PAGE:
Counting the Cost: Facing Risk in Missions

Participation in the Great Commission comes at great cost. In the gospels, Christ does not hide this fact but instead explicitly tells servants of his kingdom, “If anyone would come after me, let him deny himself and take up his cross and follow me” (Matt. 16:24 ESV). Faithfully following Christ means self-denial, the abandonment of comfort, and great risk.

Although this looks unique for each person, every believer’s response to trials should be the same: unwavering trust in Christ’s faithfulness in the midst of suffering. In his letter to the Corinthian church, Paul exhorts believers, “Do not lose heart. For this light momentary affliction is preparing for us an eternal weight of glory beyond all comparison, as we look not to the things that are seen but to the things that are unseen” (2 Cor. 4:16–18 ESV).

Despite this exhortation to not lose heart, it is easy, and even natural, to fear risk and avoid it. IMB’s Zane Pratt and Scott Logsdon, together with pastors Michael Cloer of Englewood Baptist Church and Ryan Fullerton of Immanuel Baptist Church, discuss the implications of how this fear can affect the church’s response to global missions.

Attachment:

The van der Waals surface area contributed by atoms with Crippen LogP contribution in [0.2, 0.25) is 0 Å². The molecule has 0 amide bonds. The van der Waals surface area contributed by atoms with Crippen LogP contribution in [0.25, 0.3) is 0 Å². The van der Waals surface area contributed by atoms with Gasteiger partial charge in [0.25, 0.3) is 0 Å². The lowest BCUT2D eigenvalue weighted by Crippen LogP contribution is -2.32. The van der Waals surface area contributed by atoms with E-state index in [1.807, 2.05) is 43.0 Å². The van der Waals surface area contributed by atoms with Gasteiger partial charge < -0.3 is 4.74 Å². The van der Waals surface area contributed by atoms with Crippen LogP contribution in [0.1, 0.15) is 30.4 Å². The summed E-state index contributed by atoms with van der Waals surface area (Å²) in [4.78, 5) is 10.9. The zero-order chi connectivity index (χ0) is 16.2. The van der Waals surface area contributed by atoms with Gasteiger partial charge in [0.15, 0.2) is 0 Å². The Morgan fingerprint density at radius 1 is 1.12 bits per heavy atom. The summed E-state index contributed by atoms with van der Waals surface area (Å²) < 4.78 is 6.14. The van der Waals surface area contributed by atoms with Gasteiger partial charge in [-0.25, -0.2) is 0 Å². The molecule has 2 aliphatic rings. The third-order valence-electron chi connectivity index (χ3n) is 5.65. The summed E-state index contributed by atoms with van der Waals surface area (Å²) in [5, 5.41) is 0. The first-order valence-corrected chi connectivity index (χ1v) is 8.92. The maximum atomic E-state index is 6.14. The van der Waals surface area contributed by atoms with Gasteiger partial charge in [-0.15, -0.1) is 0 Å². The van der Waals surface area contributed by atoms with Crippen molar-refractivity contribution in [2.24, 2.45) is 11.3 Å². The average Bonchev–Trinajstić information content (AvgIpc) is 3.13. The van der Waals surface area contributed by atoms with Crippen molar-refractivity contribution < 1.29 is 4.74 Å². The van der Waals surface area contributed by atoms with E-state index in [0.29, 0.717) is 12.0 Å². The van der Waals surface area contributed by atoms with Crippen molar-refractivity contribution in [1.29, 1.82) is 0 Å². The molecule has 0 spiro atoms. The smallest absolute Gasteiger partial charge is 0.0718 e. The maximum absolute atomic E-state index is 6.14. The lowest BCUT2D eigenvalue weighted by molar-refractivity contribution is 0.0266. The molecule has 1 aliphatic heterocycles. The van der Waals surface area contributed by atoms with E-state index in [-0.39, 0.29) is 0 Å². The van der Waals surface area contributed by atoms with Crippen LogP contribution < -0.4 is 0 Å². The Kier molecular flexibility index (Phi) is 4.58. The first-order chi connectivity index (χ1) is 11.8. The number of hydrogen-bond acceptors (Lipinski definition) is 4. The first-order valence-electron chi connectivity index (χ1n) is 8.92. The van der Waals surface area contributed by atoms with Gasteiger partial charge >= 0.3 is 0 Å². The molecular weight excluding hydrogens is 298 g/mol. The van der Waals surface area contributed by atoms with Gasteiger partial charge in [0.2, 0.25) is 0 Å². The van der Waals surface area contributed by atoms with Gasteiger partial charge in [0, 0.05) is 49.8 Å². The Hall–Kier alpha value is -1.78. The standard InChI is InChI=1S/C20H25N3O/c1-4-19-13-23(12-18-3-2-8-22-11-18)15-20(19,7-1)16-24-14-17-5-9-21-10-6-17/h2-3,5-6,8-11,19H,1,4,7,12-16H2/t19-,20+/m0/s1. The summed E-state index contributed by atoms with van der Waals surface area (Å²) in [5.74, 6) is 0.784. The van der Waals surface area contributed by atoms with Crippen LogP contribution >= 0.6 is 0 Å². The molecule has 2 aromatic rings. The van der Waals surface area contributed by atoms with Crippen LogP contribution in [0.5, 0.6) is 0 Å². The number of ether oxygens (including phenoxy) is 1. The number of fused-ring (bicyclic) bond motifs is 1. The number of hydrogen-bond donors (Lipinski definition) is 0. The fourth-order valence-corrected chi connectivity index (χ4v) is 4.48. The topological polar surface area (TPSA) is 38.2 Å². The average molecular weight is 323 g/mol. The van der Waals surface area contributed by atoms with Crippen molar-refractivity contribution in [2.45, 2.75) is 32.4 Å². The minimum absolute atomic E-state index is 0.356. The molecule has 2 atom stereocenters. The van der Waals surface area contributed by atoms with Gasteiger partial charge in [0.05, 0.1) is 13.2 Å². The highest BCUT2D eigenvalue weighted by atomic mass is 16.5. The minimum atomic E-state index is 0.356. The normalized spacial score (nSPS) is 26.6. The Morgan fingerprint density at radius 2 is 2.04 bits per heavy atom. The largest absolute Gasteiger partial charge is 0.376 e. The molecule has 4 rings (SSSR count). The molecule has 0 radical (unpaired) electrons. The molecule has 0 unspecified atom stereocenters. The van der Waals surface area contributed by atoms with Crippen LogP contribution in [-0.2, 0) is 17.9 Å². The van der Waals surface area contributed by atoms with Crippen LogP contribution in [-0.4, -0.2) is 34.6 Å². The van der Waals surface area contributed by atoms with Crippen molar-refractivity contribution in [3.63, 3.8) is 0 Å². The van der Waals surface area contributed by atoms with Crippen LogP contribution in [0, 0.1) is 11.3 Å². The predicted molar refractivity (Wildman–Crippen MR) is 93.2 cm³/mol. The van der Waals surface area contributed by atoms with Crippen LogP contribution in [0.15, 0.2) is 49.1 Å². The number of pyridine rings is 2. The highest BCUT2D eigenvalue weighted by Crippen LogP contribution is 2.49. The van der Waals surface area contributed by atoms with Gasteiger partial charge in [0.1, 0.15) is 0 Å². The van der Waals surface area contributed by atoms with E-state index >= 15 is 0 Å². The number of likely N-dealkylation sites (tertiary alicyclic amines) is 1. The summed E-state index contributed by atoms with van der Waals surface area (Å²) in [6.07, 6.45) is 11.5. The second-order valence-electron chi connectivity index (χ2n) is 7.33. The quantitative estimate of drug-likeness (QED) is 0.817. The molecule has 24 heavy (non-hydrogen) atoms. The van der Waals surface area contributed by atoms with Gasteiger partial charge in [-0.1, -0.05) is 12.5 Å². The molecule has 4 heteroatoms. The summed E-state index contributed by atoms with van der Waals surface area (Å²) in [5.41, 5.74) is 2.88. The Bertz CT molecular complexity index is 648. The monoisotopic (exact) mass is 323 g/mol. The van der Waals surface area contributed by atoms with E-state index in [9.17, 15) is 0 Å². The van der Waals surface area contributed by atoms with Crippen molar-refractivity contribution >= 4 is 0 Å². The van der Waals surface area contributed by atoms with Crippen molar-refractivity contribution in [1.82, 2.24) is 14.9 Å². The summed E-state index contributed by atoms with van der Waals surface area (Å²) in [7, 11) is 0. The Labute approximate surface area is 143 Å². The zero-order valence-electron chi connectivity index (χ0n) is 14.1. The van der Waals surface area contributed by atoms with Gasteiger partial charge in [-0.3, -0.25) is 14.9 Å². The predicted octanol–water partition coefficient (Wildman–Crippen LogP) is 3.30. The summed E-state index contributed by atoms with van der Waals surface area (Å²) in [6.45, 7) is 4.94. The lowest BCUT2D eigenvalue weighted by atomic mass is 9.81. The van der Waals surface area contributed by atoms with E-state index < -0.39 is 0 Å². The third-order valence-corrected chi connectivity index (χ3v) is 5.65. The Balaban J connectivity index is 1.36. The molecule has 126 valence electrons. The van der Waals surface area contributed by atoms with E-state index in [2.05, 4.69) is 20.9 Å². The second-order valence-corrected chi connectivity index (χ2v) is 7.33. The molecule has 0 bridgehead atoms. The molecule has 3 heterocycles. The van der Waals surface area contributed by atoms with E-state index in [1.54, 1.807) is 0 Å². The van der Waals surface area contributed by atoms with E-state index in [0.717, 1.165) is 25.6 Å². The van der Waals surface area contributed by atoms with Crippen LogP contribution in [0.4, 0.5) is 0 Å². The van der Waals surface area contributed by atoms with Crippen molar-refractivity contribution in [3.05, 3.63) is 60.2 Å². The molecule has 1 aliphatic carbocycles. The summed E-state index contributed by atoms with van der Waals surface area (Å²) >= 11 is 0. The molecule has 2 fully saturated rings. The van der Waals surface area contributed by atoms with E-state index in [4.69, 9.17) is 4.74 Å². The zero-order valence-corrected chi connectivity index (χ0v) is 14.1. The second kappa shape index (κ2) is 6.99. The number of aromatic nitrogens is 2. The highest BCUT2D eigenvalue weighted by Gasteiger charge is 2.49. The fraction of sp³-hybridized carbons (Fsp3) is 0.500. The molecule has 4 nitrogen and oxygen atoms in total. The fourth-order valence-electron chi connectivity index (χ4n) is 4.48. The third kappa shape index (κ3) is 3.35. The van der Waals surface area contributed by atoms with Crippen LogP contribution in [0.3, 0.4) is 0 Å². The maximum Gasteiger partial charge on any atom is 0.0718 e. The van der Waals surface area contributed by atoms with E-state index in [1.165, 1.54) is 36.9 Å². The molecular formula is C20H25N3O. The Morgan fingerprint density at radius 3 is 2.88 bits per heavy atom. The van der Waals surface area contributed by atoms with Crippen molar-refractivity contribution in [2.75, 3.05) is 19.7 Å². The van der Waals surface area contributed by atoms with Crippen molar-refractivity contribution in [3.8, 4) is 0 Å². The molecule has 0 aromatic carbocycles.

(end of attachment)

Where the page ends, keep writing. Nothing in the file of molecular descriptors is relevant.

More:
Often, efforts to avoid suffering and trials can limit our view of missions. However, the real danger comes when fear begins to drive the actions of the church. This can result not only in the church not sending missionaries to dangerous locations but in whole congregations refusing to sacrifice personal comfort for the sake of the gospel. The fear of risk blinds people from believing what Christ said in Matthew 28: “I am with you always, to the end of the age” (ESV). When fear of persecution and love of comfort take control, we limit the Great Commission and keep the unreached from hearing the good news of the gospel.

However, even though believers can know with certainty they will face trials in this life, they must also be wise in discerning what risks should be taken and which should be avoided. God does not call his children to run foolishly and needlessly into danger. Therefore, the question should always be, “Will the gospel be advanced by taking this risk?” Faith, not fear, must drive gospel advancement and global missions.

Gardner Davis is a student in the US and currently works as a content editor and social media associate with the IMB.